Medical Imaging 3.0: Radiology Information Tools to Engage Patients

2013-11-05
 

Medical imaging professional with patientMedical imaging 3.0 aims to optimize real-time access to radiology information and knowledge, engage and empower patients, enhance incentives for aligned value and transparency, support a culture of learning, and ensure a robust and competent medical imaging support system. Medical imaging 3.0 is a change process led by the American College of Radiology (ACR).

Throwing Down the Gauntlet Before Medical Imaging Stakeholders

Richard Duszak, MD, senior director of the ACR, writes, “The ACR is challenging its members, its staff, and all medical imaging stakeholders to work together to help transform medical imaging into a more durable and more valuable enterprise. That change is reflected in the cultural transformation campaign being launched as Imaging 3.0.”

A state of the art radiology information system (RIS) is essential to meet this challenge. Medical imaging 3.0 equips 21st century radiologists with technology that will ensure their role evolves with quality health care delivery and new payment models.

Radiologists Call to Action

Medical imaging 3.0 is a call to action for radiologists to take a leadership role in shaping America’s future health care system.  A radiology information system gives radiologists an enormous edge in that endeavor by providing immediate access to everything needed to efficiently and cost-effectively manage the diagnostic medical imaging process, while improving patient satisfaction and experience through well-organized patient tracking, fast report turnaround and billing error reduction.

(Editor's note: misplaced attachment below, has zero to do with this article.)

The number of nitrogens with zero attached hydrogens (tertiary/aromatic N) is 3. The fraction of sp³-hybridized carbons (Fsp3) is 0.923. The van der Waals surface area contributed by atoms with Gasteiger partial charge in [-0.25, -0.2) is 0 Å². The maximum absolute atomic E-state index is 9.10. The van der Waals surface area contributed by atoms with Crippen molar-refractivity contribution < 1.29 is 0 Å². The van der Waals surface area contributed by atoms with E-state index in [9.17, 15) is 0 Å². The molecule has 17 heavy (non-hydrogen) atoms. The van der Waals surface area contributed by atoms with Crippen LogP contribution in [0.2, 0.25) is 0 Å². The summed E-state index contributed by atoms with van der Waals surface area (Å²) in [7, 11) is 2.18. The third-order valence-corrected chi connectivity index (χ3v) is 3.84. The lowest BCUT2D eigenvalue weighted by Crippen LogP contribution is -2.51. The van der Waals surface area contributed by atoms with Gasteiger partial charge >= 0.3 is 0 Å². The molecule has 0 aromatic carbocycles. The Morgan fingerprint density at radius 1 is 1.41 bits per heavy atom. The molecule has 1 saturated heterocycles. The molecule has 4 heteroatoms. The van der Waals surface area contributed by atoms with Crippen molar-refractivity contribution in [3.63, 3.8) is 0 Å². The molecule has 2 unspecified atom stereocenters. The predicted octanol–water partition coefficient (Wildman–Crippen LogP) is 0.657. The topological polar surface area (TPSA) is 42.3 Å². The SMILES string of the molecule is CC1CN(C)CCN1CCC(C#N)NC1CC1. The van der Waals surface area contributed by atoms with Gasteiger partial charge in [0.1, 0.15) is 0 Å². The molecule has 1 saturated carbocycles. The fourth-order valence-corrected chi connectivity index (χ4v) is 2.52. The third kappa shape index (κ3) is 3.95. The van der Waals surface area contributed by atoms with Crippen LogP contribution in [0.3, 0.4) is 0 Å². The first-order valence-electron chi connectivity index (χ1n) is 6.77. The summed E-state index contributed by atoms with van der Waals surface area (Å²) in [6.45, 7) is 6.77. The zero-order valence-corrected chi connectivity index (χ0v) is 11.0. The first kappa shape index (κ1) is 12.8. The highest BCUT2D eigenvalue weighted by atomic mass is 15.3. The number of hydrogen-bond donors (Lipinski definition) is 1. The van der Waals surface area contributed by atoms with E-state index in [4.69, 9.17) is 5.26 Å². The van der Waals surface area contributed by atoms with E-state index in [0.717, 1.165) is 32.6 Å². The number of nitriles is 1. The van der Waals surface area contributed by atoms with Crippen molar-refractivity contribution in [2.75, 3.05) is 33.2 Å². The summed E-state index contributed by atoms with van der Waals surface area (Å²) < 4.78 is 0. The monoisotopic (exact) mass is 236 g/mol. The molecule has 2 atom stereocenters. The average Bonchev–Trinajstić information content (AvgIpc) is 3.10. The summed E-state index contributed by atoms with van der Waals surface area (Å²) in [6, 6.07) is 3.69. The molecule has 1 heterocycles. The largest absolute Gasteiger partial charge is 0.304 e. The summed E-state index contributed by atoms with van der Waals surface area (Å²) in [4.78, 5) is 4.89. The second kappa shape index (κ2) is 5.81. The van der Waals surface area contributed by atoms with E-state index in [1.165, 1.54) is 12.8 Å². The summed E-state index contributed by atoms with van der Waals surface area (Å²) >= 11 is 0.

Duszak writes, “The end points of this transformation are unknown, but what seems almost certain is an evolution from our current transactional visit and service-oriented delivery model to one that focuses instead on coordinated longitudinal care. Future models must stop rewarding physicians and facilities for doing things to patients, and reward them instead for doing things for patients.”

Respecting a Patient’s Time

One of the most common complaints from patients, centers on the doctor who thinks his or her time is more valuable than theirs. Respecting a patient’s time falls under the category of “doing things for patients.” Enterprise medical imaging integrated with PACS saves hours of time for both patient and clinician.

The system tracks a patient’s medical imaging history in its entirety, within the radiology department and across the healthcare enterprise. Medical imaging files and the patient’s medical report can be retrieved from electronic medical records within minutes. Even the patient’s appointment can be scheduled as soon as an order is received.

Scheduling of the radiology staff within the allocated time slots can also be managed within the RIS. A patient’s imaging history is tracked from admission to discharge and synchronized with past, present and future appointments.

In what ways are you embracing medical imaging tools to better engage with patients?

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